A Creation Thought From Chesterton & Dawkins


I think by now you realize that I am a big fan of creation.  I delight in the beauty of it, the majesty of it, the purpose of it–things that evolution seems to rather ignore. This is illustrated in a story that Richard Dawkins tells in his book Climbing Mount Improbable:

I was driving through the English countryside with my daughter Juliet, then aged six, and she pointed out some flowers by the wayside. I asked here what she thought wildflowers were for. She gave a rather thoughtful answer. ‘Two things,’ she said. ‘To make the world pretty, and to help the bees make honey for us.’ I was touched by this and sorry I had to tell her that it wasn’t true. (256)

My little girl’s answer was not too different from the one that most adults, throughout history, would have given. It has long been widely believed that the brute creation is here for our benefit. (256)

What are flowers and bees, wasps and figs, elephants and bristlecone pines–what are all living things really for? What kind of an entity is it whose ‘benefit’ will be served by a living body or part of a living body?

The answer is DNA. (268)

Well, there you have it. The only purpose found in the ‘brute creation’ has nothing to do with honey, beauty, or even God. It’s all about DNA. I contrast this with words from the witty GK Chesterton’s Orthodoxy:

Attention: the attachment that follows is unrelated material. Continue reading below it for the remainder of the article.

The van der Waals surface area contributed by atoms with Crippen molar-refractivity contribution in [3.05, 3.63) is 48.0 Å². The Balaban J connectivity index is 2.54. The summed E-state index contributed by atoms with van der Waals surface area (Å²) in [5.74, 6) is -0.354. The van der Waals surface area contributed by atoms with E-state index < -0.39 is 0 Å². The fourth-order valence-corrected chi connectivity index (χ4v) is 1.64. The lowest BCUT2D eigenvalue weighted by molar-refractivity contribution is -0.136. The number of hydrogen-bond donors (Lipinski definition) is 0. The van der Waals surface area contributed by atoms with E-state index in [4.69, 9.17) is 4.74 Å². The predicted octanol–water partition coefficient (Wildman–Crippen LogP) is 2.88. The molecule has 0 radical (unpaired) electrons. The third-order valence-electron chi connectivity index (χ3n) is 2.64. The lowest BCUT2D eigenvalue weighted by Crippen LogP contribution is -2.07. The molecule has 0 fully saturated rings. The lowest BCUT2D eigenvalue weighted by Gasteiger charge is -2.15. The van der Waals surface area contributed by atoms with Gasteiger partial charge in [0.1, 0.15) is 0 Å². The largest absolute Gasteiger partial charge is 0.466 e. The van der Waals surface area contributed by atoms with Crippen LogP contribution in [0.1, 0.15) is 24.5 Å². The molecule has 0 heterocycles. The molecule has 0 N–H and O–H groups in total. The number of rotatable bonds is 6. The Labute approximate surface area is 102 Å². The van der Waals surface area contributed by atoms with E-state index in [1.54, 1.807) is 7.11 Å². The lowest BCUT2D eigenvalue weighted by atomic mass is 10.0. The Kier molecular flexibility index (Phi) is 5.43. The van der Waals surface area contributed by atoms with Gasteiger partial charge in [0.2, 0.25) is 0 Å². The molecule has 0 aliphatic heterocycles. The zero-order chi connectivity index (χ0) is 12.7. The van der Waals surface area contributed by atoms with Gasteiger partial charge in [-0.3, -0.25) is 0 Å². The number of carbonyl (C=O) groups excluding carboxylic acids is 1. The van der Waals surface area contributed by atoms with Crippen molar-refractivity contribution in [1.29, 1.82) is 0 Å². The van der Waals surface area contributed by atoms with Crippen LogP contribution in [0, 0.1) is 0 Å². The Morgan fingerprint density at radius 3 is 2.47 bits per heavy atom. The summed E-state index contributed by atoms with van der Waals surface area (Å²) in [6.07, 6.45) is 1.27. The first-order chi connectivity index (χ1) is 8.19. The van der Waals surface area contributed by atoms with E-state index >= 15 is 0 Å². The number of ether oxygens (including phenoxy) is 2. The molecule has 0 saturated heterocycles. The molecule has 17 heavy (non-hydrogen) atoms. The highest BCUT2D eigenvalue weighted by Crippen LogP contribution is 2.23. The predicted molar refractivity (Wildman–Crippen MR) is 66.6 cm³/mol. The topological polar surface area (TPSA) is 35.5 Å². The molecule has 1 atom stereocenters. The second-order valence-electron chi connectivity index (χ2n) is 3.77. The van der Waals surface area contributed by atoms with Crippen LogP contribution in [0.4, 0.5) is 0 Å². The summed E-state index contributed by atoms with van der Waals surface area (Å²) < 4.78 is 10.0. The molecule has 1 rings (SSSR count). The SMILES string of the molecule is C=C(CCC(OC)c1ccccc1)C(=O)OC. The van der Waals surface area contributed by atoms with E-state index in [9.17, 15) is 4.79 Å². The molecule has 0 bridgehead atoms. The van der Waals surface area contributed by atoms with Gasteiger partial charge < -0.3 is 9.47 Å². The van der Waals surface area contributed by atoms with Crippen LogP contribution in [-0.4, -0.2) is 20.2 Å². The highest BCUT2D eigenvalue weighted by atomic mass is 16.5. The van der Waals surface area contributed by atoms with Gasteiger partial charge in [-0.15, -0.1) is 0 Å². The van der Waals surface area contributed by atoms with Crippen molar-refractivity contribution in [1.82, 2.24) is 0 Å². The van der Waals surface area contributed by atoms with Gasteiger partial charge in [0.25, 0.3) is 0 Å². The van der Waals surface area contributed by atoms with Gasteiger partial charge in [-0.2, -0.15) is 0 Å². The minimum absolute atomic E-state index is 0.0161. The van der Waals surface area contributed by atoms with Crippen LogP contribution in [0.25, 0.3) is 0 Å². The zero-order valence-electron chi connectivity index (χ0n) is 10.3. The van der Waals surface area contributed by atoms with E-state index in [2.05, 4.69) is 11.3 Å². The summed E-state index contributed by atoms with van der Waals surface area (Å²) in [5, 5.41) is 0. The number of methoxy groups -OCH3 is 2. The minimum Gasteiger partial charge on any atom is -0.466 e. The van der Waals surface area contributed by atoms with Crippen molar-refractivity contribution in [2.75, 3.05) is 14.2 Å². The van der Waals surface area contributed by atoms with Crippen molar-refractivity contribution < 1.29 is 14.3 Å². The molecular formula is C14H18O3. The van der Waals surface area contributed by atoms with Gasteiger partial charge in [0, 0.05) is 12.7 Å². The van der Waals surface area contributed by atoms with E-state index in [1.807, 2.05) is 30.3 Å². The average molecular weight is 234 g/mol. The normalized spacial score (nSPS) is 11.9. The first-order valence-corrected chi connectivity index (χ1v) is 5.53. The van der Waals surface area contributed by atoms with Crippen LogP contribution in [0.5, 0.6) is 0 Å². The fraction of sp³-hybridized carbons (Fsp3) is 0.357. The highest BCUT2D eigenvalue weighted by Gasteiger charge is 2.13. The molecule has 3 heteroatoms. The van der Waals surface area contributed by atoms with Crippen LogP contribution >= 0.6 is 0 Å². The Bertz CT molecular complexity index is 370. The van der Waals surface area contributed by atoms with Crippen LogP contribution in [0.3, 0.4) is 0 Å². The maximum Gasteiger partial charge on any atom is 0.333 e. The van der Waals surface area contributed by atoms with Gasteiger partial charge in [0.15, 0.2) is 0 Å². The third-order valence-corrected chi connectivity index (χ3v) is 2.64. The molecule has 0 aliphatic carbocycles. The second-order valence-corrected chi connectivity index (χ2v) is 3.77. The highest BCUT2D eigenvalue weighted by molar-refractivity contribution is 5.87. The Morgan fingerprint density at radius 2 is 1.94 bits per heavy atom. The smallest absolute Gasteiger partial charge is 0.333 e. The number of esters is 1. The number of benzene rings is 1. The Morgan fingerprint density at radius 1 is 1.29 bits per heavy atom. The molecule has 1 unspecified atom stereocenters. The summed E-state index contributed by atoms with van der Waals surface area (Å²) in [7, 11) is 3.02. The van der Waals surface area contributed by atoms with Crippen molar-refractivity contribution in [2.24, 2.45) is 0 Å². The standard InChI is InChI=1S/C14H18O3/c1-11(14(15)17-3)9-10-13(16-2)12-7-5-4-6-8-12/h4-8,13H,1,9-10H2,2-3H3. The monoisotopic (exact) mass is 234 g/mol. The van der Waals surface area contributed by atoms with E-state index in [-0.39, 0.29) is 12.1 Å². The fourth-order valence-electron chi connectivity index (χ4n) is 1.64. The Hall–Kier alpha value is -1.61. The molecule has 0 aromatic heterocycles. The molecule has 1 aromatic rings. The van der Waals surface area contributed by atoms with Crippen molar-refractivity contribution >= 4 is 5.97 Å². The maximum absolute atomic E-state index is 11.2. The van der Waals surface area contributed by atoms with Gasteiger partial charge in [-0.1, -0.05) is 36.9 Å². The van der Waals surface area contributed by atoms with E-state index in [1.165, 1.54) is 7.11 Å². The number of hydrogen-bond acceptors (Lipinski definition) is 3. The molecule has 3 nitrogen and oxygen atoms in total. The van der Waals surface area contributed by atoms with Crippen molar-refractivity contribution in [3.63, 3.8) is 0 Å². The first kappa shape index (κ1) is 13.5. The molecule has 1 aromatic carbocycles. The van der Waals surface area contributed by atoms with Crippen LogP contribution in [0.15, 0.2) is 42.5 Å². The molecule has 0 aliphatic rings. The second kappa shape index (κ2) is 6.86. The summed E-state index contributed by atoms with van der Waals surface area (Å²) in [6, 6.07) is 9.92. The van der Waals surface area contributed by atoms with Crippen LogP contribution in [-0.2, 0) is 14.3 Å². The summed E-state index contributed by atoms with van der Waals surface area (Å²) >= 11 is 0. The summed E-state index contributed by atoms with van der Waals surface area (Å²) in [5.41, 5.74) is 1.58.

His routine might be due, not to a lifelessness, but to a rush of life. The thing I mean can be seen, for instance, in children, when they find some game or joke that they specially enjoy. A child kicks his legs rhythmically through excess, not absence, of life. Because children have abounding vitality, because they are in spirit fierce and free, therefore they want things repeated and unchanged. They always say, ‘Do it again”; and the grown-up person does it again until he is nearly dead. For grown-up people are not strong enough to exult in monotony. But perhaps God is strong enough to exult in monotony. It is possible that God says every morning, ‘Do it again’ to the sun; and every evening, ‘Do it again’ to the moon. It may not be automatic necessity that makes all daisies alike; it may be that God makes every daisy separately, but has never got tired of making them. It may be that He has the eternal appetite of infancy; for we have sinned and grown old, and our Father is younger than we. The repetition in Nature may not be a mere recurrence; it may be a theatrical encore. Heaven may encorethe bird who laid an egg. If the human being conceives and brings forth a human child instead of bringing forth a fish, or a bat, or a griffen, the reason may not be that we are fixed in an animal fate without life or purpose. It may be that our little tragedy has touched the gods, that they admire it from their starry galleries, and that at the end of every human drama man is called again and again before the curtain. Repetition may go on for millions of years, by mere choice, and at any instant stop. Man may stand on the earth generation after generation, and yet each birth be his positively last appearance. (65-66)

I had always felt life first as a story: and if there is a story there is a story-teller. (66)

As I begin a week of back to school, back to the cafeteria, back to my study, back to blogging, back to soccer, piano, scouting, and a host of other duties, I say Good Day to You. And I thank God for creating this world and all that is in it: even evolutionists and atheists.



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